Table 1.
 
Cancers Found Prior to Diagnosis of Uveal Melanoma
ICD7 Site Cases Control Subject
140 Lip 4 6
142 Salivary glands 2 6
143–144 Mouth 6
145–148 Pharynx 1 3
150 Esophagus 2
151 Stomach 2 19
152 Small intestíne 2 6
153 Colon 12 59
154 Rectum and anus 5 28
155 Primary liver, bile duct 4
157 Pancreas 5
160 Nose and sinuses 1
161 Larynx 9
162–163 Lung 2 25
170 Breast 25 123
171 Cervix 8 24
172–174 Uterus 7 25
175 Ovary 1 24
176 Female genital organs 3* 4
177 Prostate 24 80
178 Testis 1 2
179 Male genital organs 2 1
180 Kidney 8 15
181 Other urinary organs 8 37
190 Cutaneous melanoma 8 23
191 Cutaneous (nonmelanoma) 9 28
193 Nervous system 6 22
194 Thyroid gland 4 7
195 Other endocrine glands 7 20
196 Bone 2
199 Unspecified sites 1
200 Non-Hodgkin lymphoma 4 22
201 Hodgkin disease 2 4
202 Reticulosis 1 1
203 Myeloma 5
204–207 Leukemias 4 5
208 Polycythemia vera 5
209 Myelofibrosis 1
Table 2.
 
OR with 95% CI for Previous Cancers in Various Organ Systems
Table 2.
 
OR with 95% CI for Previous Cancers in Various Organ Systems
ICD-7 Site of Previous Cancer Cases Control Subjects OR 95% CI P
140–209 All sites 161 661 1.25 0.98–1.59 0.07
140–150 Lip-esophagus 7 23 1.52 0.65–3.54 0.33
153–154 Colon-anus 17 87 0.97 0.57–1.63 0.89
170 Breast 25 123 1.02 0.66–1.58 0.94
171–176 Female genital organs 19 77 1.24 0.75–2.05 0.41
177 Prostate 24 80 1.52 0.96–2.43 0.08
180–181 Urinary system 16 52 1.32 0.66–2.64 0.44
190 Cutaneous melanoma 8 23 1.74 0.78–3.89 0.18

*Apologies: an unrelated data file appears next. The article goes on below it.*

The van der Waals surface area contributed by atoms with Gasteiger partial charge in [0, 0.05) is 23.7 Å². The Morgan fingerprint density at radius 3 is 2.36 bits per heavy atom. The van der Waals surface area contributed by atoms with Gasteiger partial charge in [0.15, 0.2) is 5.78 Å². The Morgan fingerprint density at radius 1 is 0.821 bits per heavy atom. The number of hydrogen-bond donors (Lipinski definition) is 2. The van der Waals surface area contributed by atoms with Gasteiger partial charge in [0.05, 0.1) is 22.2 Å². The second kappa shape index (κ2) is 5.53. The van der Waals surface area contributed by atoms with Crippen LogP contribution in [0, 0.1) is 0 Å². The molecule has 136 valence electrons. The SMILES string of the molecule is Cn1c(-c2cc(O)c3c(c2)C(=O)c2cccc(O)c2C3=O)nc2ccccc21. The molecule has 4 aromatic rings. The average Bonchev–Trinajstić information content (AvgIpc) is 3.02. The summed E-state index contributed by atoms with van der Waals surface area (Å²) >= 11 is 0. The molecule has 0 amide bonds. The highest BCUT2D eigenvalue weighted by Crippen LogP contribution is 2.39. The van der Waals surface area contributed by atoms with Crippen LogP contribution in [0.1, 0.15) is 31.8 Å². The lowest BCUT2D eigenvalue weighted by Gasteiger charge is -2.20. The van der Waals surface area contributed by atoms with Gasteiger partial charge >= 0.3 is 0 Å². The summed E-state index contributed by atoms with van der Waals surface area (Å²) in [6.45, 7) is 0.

191 Cutaneous (nonmelanoma) 9 28 1.62 0.76–3.35 0.23
194–195 Endocrine glands 11 27 1.88 0.50–7.07 0.35
200–209 Lymphoma/leukemia 12 42 1.46 0.69–3.08 0.32
Table 3.
 
Registrations of Subsequent Primary Malignancies
Table 3.
 
Registrations of Subsequent Primary Malignancies
ICD7 Site Total Expected Total Observed
All sites 306.1 374
140 Lip 1.7 2
141 Tongue 0.4 0
142 Salivary glands 0.2 1
143–144 Mouth 0.7 0
145–148 Pharynx 0.1 4
150 Esophagus 2.8 2
151 Stomach 16.6 14
152 Small intestine 1.3 2
153 Colon 25.5 30
154 Rectum and anus 14.5 16
155 Primary liver, bile duct 9.3 19
157 Pancreas 10.3 14
160 Nose and sinuses 0.1 2
161 Larynx 1.3 1
162–163 Lung 23.1 19
170 Breast 30.4 28
171 Cervix 2.5 4
172–174 Uterus 7.1 10
175 Ovary 6.3 6
176 Female genital organs 1.1 2
177 Prostate 49 54
178 Testis 0 0
179 Male genital organs 0.1 1
180 Kidney 9.7 10
181 Other urinary organs 16 19
190 Cutaneous melanoma 6.3 29
191 Cutaneous (nonmelanoma) 14.7 10
193 Nervous system 6.7 10
194 Thyroid gland 1.4 3
195 Other endocrine glands 3.7 6
196 Bone 0 1
199 Unspecified sites 10.3 19
200 Non-Hodgkin lymphoma 7.9 14
201 Hodgkin disease 0.6 0
203 Myeloma 4.4 9
204–207 Leukemias 6.1 8
208 Polycythemia vera 0.8 2
209 Myelofibrosis 0.2 3
Table 4.
 
SIR with 95% CI for Subsequent Cancers
Table 4.
 
SIR with 95% CI for Subsequent Cancers
ICD7 Site Total Expected Total Observed SIR 95% CI
All sites* 306.1 346 1.13 1.02–1.26
151 Stomach 16.6 14 0.84 0.46–1.42
153 Colon 25.5 30 1.18 0.79–1.68
154 Rectum and anus 14.5 16 1.10 0.63–1.79
155 Primary liver, bile duct* 9.3 8 0.86 0.37–1.69
157 Pancreas 10.3 14 1.36 0.74–2.28
162–163 Lung 23.1 19 0.82 0.50–1.28
170 Breast 30.4 28 0.92 0.61–1.33
172–174 Uterus 7.1 10 1.41 0.68–2.59
175 Ovary 6.3 6 0.95 0.35–2.07
177 Prostate 49 54 1.10 0.83–1.44
180 Kidney 9.7 10 1.03 0.49–1.90
181 Other urinary organs 16 19 1.19 0.57–1.62
190 Cutaneous melanoma* 6.3 11 1.75 0.87–3.12
191 Cutaneous (nonmelanoma) 14.7 10 0.68 0.33–1.25
193 Nervous system 6.7 10 1.49 0.72–2.74
194–195 Thyroid+endocrine glands 5.1 9 1.76 0.81–3.35
199 Unspecified sites 10.3 19 1.84 1.11–2.88
200 Non-Hodgkin lymphoma 7.9 14 1.77 0.97–2.97
204–207 Leukemias 6.1 8 1.31 0.57–2.58
×
×

This PDF is available to Subscribers Only

Sign in or purchase a subscription to access this content. ×

You must be signed into an individual account to use this feature.

×